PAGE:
North Way Christian Community: Bringing hope to the fatherless

Back in 1999, when Deanna Blincow and her husband adopted two of their four children from Russia, she didn’t know any other families who had adopted.

Fast forward to 2006, when she and three other women from North Way Christian Community began carpooling together to inner-city Pittsburgh to mentor at-risk students, Blincow said. It turned out each of them was an adoptive parent, too, she said.

Focus on the Family and FamilyLife Today’s radio programs also were beginning to discuss adoption at the time. And so, over car rides and dinner and prayer and brainstorming sessions, the women began to discuss what it would look like to start an orphan care ministry at North Way.

Today that looks like a church-wide focus on children who are orphaned, abandoned or at risk through outreaches like Orphan Care, Embracing Life and the Justice Team.

“At the bottom of it, the church is all about bringing the hope of Christ to broken people and taking care of those people, loving them and helping provide for their needs. All of that goes together,” Blincow said.

North Way, a nondenominational community church, recently celebrated 30 years at its main campus in Wexford, Pennsylvania, she said. That campus has about 3,000 people in addition to four more locations in and around Pittsburgh.

Caring for the orphan

The mission of its Orphan Care ministry is to educate, equip and empower the church to care for orphans.

It does that through its Orphan Care Expo, bringing speakers, agencies and other resources together once a year for families interested in adopting or fostering children, she said. It also offers an Exploring Adoption workshop and Bible study for families who are considering adoption, support groups for those who have adopted and those who are in the process of adopting and yearly retreats and respite nights for adoptive parents.

It also administers a fund that offers matching grants or loans to help with some of the upfront costs of adoption. That often can be a barrier to families, ranging from $20,000 to $30,000 for an infant domestic adoption to $40,000 to $50,000 for an international adoption, she said.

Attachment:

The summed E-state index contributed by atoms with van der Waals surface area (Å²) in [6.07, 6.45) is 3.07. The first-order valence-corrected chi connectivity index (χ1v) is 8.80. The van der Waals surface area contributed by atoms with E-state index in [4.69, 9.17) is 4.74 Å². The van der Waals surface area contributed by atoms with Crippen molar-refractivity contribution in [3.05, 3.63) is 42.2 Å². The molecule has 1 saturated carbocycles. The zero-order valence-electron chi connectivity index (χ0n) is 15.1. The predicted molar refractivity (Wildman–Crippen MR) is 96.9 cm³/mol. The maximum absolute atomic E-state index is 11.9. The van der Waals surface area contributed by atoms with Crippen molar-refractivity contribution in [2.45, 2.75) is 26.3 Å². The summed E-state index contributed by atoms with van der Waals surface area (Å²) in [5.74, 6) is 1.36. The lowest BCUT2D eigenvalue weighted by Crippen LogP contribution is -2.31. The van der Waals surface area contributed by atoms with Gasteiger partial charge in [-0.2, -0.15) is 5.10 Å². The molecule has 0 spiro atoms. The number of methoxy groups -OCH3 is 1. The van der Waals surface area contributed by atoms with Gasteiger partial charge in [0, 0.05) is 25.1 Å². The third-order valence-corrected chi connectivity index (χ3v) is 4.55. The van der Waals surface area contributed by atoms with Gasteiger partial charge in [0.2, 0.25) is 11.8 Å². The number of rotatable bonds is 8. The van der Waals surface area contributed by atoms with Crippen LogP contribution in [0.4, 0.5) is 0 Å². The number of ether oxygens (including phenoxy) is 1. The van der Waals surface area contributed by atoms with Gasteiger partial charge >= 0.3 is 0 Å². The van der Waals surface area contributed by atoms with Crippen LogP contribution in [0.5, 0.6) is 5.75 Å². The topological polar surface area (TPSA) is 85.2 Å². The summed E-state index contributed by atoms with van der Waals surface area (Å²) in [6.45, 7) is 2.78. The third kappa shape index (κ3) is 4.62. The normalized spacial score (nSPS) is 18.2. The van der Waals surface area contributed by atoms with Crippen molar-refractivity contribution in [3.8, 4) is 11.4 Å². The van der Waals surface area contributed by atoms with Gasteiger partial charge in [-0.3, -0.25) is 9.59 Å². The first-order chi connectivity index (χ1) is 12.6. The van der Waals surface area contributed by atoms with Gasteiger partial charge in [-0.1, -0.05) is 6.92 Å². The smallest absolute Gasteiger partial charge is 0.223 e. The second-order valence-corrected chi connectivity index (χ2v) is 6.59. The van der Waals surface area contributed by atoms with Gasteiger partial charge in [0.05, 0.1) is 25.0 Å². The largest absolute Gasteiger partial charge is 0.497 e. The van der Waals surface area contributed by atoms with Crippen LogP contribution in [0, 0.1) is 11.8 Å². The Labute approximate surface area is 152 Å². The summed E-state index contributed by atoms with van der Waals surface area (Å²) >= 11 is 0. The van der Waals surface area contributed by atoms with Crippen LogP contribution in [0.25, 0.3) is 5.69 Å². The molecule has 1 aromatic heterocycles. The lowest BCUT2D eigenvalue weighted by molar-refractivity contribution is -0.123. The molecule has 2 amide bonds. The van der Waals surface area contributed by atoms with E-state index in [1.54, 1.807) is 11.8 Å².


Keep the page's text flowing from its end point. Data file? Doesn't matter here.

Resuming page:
And over the years Orphan Care had grown into a community that includes more than just North Way. At least half of the families it serves have come from other churches in the Pittsburgh area, she said.

“When we started our ministry … we really ourselves started reading through the Scriptures. When you read the Old Testament, God talks all the time about caring for the orphans, the widow and the foreigner. So we definitely feel it’s a biblical mandate that God says in His word we are to care for the widow and the orphan,” she said.

The ministry’s website points to Isaiah 1:17:

Learn to do right; seek justice. 
Defend the oppressed.
Take up the cause of the fatherless; 
plead the case of the widow.

Embracing all life

Currently, Blincow said, about 40 families are either looking into adoption or in the process of adoption.

Since the four women started the Orphan Care ministry at North Way, they’ve seen a “much better awareness of the issues on the part of the church and the Christian community – just the amount of research and resources,” she said. The local church also has started a number of other ministries that care for orphaned, abandoned and at-risk children. Even its global ministries have taken on that focus, she said.

Its Embracing Life ministry is passionate about the sacredness of life – “from the womb to the tomb,” she said. And its Justice Team works in the area of human trafficking, rescuing girls out of trafficking, providing for their needs and raising awareness of the issue. Many times, she said, it’s those children who grow up without families, without anybody looking out for them, who are most susceptible to trafficking.

“All these areas tie together because obviously if you’re embracing life, you are embracing all life, adoptive kids and trafficking victims,” she said.

“We want them to have the hope of Christ, but we also want to provide for them here on Earth and give them a stable loving family to show them that somebody loves them unconditionally.”

How can you or your church bring hope to the broken and fatherless?

Emily McFarlan Miller

Leave a Reply

Your email address will not be published. Required fields are marked *